“This consensus must not be allowed to be compromised by quarrelling over its implementation and management. The hardships being felt by the people because of rising prices and slowdown in job creation that is likely to result from higher interest rates and the shelving of investment projects, are real. (The situation) provides political opportunities and the temptation will be there to kick up a rumpus and destabilise the programme,” according to Golding.

“Times of instability, like this one, inevitably undermine business and consumer confidence. We don’t need to worsen that by fertilising doubt as to whether we are on the right track and whether we should change course,” he cautioned.

The former politician is urging the government and opposition, in the discharge of what he said was their crucial responsibilities, to confide in each other, huddle in dialogue and reaffirm and strengthen the consensus.

“The macroeconomic stability that prevailed up to and during our first decade of Jamaica’s Independence, when the economy was humming, was vitally important then. Today it is indispensably necessary,” Golding asserted.

He noted that during the period of robust economic growth in the Jamaican economy in the 1950s and 1960s, external loans were easily raised on the London capital market, backed as they were then by the pooled balance of payments surpluses of Britain’s colonies. Today, he said, foreign loans are raised through highly marketable instruments in equity and bond markets all over the world that pay close attention to Jamaica’s macroeconomic fundamentals and their projections for the future.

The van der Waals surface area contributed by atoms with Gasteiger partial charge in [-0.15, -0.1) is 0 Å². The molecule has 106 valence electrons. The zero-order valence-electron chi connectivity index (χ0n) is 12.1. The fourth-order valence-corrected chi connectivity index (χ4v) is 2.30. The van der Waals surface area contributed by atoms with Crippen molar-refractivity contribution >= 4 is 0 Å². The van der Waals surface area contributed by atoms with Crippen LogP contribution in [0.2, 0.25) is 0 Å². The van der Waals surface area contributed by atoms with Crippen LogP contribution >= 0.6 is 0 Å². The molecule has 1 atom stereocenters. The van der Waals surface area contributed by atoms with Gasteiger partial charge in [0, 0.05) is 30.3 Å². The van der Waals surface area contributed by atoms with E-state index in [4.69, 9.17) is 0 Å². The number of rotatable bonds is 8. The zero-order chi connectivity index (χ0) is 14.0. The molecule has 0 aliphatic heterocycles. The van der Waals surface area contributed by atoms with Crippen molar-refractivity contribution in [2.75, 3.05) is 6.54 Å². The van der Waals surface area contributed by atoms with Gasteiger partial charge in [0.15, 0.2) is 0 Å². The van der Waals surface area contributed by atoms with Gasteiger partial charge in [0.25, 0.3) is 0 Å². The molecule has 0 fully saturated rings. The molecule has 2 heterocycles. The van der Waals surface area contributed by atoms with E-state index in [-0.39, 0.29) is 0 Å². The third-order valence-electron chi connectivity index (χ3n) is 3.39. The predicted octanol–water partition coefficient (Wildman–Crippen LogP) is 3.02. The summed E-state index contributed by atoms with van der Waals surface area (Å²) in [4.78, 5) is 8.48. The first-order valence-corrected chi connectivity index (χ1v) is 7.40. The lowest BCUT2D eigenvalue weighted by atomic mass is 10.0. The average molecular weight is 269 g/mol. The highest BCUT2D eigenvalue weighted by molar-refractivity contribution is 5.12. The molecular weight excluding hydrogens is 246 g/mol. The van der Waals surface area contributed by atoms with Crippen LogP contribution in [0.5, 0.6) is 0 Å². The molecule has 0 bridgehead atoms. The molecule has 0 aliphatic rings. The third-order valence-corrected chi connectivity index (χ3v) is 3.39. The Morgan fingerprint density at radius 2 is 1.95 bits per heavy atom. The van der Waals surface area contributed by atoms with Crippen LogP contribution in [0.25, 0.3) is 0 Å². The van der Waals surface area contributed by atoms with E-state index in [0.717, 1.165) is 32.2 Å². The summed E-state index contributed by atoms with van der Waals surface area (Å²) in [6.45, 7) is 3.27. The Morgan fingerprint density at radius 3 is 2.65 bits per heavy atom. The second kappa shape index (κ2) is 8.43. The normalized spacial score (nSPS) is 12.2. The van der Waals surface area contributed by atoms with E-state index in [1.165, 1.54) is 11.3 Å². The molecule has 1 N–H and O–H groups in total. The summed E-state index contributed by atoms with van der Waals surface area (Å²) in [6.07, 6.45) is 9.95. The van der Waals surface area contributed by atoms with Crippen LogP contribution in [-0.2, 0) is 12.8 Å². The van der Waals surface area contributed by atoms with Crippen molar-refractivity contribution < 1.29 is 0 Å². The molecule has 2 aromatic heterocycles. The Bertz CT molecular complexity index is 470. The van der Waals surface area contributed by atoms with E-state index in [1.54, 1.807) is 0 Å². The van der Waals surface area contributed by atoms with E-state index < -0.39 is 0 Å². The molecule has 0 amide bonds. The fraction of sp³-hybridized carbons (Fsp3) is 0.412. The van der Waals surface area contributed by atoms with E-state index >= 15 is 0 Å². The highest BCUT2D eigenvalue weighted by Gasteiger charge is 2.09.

He cautioned against returning to policy options that have hurt the economy in the past.

“Although we have done well in recent years, the market knows our past and it is constantly looking out for the slightest signal that we might slip back into our old ways. Certainly there must be sufficient flexibility in the programme to allow for adjustments to meet extraordinary circumstances such as have arisen over the last two and half years, but we must not allow the poor visibility created by the haze and dust of these circumstances to cause us to take our eyes off the prize,” Golding warned.

“If we pull together, we will protect the gains we have achieved, validate the sacrifices we had to make and ensure speedy recovery and resumption of our momentum,” he suggested.

Golding conceded that, judging by the anaemic levels of growth recorded in the economy over the past few years, it was clear that while macroeconomic stability was essential, it is not sufficient to ensure growth.

He said that economists like Brown and Caribbean economic theorist Arthur Lewis, who had put forward the ‘industrialisation by invitation’ model of economic development, had, during their time, recommended that the route to high levels of economic growth was through economic consensus and a highly trained and educated workforce.